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White disbelieved Lennon’s call and offer and thought he was a prankster, but accepted the invitation for the show which took place on 13 September 1969 at Varsity Stadium in front of 20,000 people. The set was later released as a live album, Live Peace in Toronto 1969. The gig landed White further session jobs, including drum work on Imagine and “Instant Karma!” for Lennon and All Things Must Pass by George Harrison, as well as the openings track, the epic Govinda, for The Radha Krsna Temple (produced by George Harrison).

Around the same time, White worked with Denny Laine in his band Balls for several months, which was followed by a ten-week stint with the fifteen-piece band, Ginger Baker’s Air Force and a period with Steve Winwood[ and Terry Reid.

Yes Drummer and band

To save time commuting to London from the house he shared with his Griffin bandmates in Sussex, White shared a flat with engineer and producer Eddy Offord who worked with Yes on their albums and tours. In early 1972, White attended their session at Advision Studios to record a promotional film for their cover of “America” by Simon & Garfunkel.

Alan White turned up to one of their rehearsals of “Siberian Khatru”, a song for their fifth album, Close to the Edge. Their drummer Bill Bruford had to leave the session early, leaving White to sit in with the band for the rest of it. White then joined Chris Stainton’s All Stars for a European tour in support of Joe Cocker, which included a show at the Rainbow Theatre in London that Yes bassist Chris Squire attended.

On 19 July 1972, after Yes Band had finished recording Close to the Edge, Bruford left to join King Crimson. With their supporting tour less than a week away, the band were desperate for a replacement. White then got a call from Tony Dimitriades, who handled Offord’s affairs and later became Yes’s manager, informing White that the band wanted him to join. Anderson and Squire then met White at Offord’s flat, and White agreed to join.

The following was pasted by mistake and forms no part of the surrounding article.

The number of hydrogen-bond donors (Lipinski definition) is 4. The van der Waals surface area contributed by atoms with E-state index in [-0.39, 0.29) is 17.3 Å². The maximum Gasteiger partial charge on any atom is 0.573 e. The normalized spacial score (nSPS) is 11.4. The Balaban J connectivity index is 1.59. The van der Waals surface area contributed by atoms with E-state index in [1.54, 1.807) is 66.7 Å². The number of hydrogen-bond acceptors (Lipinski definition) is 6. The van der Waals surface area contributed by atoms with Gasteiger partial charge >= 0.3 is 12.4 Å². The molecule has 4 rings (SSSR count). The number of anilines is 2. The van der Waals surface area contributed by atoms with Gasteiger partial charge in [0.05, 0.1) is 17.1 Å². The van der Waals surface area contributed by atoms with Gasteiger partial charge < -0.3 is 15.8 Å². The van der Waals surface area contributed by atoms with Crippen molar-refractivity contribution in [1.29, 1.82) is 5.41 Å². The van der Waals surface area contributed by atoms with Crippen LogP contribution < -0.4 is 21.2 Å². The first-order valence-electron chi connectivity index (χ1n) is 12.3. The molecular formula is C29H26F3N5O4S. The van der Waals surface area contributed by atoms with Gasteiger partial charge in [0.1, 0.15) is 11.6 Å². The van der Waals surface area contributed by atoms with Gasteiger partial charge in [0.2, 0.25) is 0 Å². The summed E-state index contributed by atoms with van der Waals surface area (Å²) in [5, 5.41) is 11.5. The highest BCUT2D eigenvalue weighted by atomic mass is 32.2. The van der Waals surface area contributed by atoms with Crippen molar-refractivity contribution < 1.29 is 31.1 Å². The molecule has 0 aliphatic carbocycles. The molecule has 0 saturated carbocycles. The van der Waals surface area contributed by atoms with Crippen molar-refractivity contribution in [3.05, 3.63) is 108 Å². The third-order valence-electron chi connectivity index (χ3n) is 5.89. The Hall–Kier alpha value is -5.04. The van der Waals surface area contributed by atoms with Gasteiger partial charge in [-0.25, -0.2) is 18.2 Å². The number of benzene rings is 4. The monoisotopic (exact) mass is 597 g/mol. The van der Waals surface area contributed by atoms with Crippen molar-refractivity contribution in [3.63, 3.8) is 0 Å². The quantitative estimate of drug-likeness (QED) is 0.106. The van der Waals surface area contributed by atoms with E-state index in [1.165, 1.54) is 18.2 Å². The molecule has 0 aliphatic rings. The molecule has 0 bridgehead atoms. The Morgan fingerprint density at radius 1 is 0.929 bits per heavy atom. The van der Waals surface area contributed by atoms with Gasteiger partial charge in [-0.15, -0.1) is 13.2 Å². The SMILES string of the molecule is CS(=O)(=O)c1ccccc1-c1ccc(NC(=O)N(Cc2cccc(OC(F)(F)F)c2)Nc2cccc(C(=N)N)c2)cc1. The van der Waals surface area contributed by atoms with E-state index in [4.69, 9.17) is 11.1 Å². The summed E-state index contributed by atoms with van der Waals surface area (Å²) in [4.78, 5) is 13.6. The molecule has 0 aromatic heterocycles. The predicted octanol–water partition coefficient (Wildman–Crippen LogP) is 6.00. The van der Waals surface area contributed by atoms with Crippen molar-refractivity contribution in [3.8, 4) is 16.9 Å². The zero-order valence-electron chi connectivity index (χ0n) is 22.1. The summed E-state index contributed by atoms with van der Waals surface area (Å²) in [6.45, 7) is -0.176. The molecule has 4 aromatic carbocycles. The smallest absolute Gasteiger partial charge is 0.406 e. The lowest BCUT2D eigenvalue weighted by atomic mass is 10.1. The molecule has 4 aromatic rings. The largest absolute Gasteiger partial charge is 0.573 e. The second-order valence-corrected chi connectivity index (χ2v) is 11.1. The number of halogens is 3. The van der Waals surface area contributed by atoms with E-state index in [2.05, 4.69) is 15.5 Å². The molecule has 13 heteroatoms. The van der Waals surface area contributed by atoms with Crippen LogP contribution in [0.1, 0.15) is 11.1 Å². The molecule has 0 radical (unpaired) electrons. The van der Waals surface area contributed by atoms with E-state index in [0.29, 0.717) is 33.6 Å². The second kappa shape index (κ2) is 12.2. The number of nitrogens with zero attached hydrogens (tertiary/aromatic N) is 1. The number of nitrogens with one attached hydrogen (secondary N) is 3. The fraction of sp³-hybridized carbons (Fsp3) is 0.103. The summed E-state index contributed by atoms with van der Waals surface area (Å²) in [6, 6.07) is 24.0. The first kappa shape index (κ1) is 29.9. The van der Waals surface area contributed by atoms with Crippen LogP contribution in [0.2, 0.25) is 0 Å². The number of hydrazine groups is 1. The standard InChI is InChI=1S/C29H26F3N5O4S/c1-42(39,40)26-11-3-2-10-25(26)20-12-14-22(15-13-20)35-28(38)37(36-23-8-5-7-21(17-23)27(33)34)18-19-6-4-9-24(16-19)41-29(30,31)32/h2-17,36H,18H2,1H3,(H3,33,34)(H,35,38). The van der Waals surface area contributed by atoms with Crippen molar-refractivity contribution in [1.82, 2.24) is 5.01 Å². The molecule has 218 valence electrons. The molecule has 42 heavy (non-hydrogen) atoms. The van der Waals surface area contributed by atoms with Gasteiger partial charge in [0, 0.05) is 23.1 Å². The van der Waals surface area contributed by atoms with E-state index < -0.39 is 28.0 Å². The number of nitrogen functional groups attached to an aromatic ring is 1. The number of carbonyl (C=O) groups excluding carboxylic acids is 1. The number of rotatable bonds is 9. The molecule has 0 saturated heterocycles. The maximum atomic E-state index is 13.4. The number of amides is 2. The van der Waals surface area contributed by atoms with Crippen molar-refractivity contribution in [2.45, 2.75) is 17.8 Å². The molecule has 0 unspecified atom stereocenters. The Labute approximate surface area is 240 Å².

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He spent the following three days learning the band’s repertoire before the Close to the Edge Tour began in Dallas, Texas on 30 July 1972. In the same week, White was offered to join Jethro Tull and America. White’s performance was documented on their first live album Yessongs, in 1973; this was followed by his first studio album with them later that year, Tales from Topographic Oceans.

Alan White played drums and percussion on over 40 studio and live Yes albums, additionally adding piano parts and collaborating on the songwriting, notably ‘The Remembering (High The Memory)’, all the Relayer album (‘The Gates Of Delirium’, ‘Sound Chaser’, ‘To Be Over’), ‘Turn Of The Century’, ‘Future Times’, ‘Release, Release’, all of the Drama album (‘Machine Messiah’, ‘White Car’, ‘Does It Really Happen?’, ‘Into the Lens’, ‘Run Through the Light’, ‘Tempus Fugit’), ‘Changes’, ‘Our Song’, ‘Hearts’, ‘Big Generator’, ‘I’m Running’, all the Open Your Eyes album (‘New State of Mind’, ‘Open Your Eyes’, ‘Universal Garden’, ‘No Way We Can Lose’, ‘Fortune Seller’, ‘Man in the Moon’, and Wonderlove.

White has also collaborated in the following songs including: ‘From the Balcony’, ‘Love Shine’, ‘Somehow, Someday’, ‘The Solution’, ‘The Source’), all of The Ladder album (‘Homeworld (The Ladder)’, ‘It Will Be a Good Day (The River)’, ‘Lightning Strikes’, ‘Can I?’, ‘Face to Face’, ‘If Only You Knew’, ‘To Be Alive (Hep Yadda)’, ‘Finally’, ‘The Messenger’, ‘New Language’, ‘Nine Voices (Longwalker)’), all of the Magnification album (‘Magnification’, ‘Spirit of Survival’, ‘Don’t Go’, ‘Give Love Each Day’, ‘Can You Imagine’, ‘We Agree’, ‘Soft As a Dove’, ‘Dreamtime’, ‘In the Presence Of’, ‘Time Is Time’), ‘The Gift Of Love’, ‘The Game’, and ‘To Ascend’. He played over 3070 live shows during his tenure with Yes.

In 2018, White toured with Yes celebrating their 50th anniversary, with founder member Tony Kaye a guest on all USA and Japan shows. In 2019, during The Royal Affair tour, Yes acknowledged White’s career pre-Yes by performing “Imagine” as the first encore, with the Moody Blues’ John Lodge sharing lead vocals towards the end of the tour. The video wall backdrop to “Imagine” featured unseen footage of John Lennon’s Imagine album sessions featuring Lennon, Yoko Ono, George Harrison, Klaus Voorman, White and other contributors to the album and sessions.